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Tuesday, June 28, 2011


I Saw 2011 MD (and I've Got The Pictures To Prove It)

I managed to successfully image the speeding rock 2011 MD which came within the orbit of geostationary satellites (12,000 kilometers from Earth) in the early hours of this morning. WOOT!

Left image, 2011 MD at 22:46 (local time), when it was moving at 408.78"/min (120 sec exposure with GRAS-12). Right Image, 2011 MD at 23:30 local time, when it was moving at 611.15"/min (120 sec exposure with GRAS-12). The asteroid seems to fade out but its brightness fluctuated probably due to rotation.

Well, some of you might be saying, "so what, all you had to do was put coordinates into a robot telescope, where's the challenge in that?" and there is a degree of truth in that. Mind you, given my inherent fumble-fingeredness, even that can be a challenge. The last time I tried to image a rapidly moving asteroid I neglected to correct for daylight saving time and imaged a patch of empty space. Repeatedly.

But in this case it was more complicated. When I put the MPEC elements into my favourite planetarium programs, SkyMap and Stellarium, the tracks I got back were just rubbish. Peter Lake had actually got some images, and I asked him for help. It turns out that the MPEC generate their ephemeris to a standard epoch, sufficiently far into the future that it messes up with plotting the asteroids track in most planetarium programs (it wasn't me just being dim-witted).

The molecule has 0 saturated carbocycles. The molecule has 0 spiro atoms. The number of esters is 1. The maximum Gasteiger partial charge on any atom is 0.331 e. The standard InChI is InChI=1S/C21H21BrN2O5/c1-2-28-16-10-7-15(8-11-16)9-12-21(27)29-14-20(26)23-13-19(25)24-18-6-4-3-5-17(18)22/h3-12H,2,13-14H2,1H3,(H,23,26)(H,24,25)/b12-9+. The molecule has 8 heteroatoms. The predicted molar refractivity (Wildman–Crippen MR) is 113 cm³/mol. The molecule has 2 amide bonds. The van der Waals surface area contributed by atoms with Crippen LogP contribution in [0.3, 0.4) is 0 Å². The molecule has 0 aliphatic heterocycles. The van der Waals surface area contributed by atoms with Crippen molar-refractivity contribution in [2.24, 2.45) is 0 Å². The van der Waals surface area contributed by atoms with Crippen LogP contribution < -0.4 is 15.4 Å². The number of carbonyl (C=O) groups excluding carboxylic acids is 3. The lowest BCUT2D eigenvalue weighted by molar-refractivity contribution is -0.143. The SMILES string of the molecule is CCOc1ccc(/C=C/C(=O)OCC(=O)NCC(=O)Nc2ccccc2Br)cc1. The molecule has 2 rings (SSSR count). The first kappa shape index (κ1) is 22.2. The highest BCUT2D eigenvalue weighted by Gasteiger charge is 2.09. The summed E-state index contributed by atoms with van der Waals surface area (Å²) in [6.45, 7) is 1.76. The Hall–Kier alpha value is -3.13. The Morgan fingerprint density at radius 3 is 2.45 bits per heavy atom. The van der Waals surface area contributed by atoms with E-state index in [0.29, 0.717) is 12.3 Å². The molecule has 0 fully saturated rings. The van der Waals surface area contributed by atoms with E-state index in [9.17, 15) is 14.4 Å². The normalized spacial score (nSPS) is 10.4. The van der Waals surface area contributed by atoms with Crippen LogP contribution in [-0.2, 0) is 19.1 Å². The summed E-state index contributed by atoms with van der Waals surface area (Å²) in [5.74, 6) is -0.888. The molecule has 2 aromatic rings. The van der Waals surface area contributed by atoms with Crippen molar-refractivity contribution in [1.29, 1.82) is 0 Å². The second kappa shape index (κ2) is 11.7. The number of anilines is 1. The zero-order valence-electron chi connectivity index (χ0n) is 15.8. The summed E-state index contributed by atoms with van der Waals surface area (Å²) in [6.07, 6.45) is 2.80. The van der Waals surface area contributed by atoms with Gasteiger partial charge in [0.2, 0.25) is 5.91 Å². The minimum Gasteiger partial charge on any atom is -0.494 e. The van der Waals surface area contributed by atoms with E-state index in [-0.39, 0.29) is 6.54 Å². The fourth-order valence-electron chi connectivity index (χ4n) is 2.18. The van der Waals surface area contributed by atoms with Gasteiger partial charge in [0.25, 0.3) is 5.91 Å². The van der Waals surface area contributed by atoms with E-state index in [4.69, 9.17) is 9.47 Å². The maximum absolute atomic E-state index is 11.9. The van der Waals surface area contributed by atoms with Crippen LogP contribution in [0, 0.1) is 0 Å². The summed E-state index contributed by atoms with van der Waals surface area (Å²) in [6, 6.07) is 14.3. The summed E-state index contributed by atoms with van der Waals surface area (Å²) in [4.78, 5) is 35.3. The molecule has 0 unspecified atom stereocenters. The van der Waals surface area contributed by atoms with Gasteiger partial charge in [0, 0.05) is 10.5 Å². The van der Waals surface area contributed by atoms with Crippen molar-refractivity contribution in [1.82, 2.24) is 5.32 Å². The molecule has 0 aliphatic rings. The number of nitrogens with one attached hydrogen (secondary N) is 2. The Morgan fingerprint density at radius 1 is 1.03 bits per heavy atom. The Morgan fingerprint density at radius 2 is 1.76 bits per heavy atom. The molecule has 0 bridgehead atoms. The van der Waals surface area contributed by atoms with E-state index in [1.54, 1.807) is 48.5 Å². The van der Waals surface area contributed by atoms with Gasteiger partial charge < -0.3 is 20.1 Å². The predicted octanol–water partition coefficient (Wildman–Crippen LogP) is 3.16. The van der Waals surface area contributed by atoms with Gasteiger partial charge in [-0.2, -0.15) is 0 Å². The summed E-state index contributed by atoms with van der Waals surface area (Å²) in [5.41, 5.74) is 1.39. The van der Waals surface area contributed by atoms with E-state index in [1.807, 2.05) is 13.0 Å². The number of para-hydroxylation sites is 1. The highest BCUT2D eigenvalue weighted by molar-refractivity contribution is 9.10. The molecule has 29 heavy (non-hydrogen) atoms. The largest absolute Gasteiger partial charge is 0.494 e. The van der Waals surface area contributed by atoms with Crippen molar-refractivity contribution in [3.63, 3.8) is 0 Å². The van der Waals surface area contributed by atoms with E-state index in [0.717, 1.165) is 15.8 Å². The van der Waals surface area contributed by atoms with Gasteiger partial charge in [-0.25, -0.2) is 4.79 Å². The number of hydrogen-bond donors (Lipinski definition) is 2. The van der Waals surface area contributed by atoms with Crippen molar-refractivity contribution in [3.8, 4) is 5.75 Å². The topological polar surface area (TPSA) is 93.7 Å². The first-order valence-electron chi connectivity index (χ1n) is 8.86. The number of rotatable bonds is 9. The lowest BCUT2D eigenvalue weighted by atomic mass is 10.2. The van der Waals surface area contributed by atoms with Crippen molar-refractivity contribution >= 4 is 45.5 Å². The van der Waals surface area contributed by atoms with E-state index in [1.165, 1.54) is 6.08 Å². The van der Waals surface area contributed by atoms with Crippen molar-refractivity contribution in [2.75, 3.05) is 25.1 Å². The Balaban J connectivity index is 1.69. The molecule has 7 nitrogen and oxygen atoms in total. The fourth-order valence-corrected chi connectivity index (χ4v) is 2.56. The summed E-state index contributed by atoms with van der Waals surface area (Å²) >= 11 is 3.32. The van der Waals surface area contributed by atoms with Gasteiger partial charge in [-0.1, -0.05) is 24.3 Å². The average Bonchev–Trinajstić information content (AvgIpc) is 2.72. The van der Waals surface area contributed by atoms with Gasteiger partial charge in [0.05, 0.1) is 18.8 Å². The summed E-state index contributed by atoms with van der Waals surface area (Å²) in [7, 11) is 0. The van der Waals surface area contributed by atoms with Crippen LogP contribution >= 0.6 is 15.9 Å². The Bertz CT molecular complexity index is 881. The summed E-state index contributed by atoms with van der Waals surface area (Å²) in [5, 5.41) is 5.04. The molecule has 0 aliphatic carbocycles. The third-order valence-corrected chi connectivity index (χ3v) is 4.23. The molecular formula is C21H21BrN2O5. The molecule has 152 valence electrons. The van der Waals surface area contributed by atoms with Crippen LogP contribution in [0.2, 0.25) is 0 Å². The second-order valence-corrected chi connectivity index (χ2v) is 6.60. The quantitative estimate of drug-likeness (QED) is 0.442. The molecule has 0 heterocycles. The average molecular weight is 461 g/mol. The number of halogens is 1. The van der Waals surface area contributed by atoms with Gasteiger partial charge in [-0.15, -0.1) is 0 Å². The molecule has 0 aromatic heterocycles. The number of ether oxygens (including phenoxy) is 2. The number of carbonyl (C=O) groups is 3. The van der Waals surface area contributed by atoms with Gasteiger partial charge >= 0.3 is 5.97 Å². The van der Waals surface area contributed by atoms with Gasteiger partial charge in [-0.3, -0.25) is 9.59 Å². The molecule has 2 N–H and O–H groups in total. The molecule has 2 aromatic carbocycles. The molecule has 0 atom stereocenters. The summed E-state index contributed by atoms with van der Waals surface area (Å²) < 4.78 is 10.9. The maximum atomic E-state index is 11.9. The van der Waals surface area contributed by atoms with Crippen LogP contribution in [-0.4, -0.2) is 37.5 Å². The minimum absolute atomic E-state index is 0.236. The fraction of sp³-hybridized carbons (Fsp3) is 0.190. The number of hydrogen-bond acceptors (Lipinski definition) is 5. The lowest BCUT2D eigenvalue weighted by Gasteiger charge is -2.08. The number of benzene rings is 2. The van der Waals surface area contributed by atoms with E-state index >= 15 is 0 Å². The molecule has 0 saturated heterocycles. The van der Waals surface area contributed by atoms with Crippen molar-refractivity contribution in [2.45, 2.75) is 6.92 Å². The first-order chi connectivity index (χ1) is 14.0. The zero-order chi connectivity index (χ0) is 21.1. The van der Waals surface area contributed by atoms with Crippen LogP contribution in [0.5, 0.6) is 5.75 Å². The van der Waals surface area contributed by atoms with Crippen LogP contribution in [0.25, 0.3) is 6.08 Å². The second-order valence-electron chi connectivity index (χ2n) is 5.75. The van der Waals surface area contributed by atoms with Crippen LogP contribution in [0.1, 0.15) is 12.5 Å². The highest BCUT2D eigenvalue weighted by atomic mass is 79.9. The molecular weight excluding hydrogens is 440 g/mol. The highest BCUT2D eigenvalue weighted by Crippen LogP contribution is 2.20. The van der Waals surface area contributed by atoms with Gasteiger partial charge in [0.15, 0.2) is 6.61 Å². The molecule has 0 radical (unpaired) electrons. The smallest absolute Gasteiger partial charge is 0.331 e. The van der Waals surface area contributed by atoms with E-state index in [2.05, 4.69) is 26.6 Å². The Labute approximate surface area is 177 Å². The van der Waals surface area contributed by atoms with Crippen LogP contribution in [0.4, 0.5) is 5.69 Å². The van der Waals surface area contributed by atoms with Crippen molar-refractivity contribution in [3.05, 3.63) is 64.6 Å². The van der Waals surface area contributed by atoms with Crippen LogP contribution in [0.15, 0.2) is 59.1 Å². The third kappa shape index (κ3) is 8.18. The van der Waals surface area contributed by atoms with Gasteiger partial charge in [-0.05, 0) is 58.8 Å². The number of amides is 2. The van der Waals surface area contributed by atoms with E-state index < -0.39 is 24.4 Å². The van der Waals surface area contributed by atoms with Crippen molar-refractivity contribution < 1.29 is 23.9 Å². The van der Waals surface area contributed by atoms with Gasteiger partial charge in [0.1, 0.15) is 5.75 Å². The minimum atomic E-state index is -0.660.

So I went back to the MPEC, and this time I generated an ephemeris using the Global-rent-a-Scope observatory number for GRAS-12 (E03), set the Epoch to 27 June, and generated an ephemeris with positions ever 10 minutes. This was a bunch of numbers, but I could cut and paste the RA/DEC directly into the GRAS system. There was still some uncertainty. The error estimates of the location of the asteroid were quite large, so even the best ephemeris position could be out, and the asteroid was moving so quickly across the sky (even though it was moving slowly with respect to earth) that the time to position the scope could be a factor in catching the speeding blighter (this is why I chose GRAS-12, with a wide field of view).

But it worked! I was rewarded with two streaks as the tiny asteroid streaked across the sky. Although relatively bright (about magnitude 12), it was moving too fast to build up a decent exposure. I would have liked to get another shot, but to my (and the others using GRAS-12 to image 2011 MD) dissapointment , the clouds rolled over cutting us short. Thanks again to Peter Lake and Pete Poulos of Global-Rent-a-Scope for helping me get these shots.

For a nice animation see Dave Herald's video, and Efrain Morales has some nice images. Other images and animations are here. Stunning animation here.

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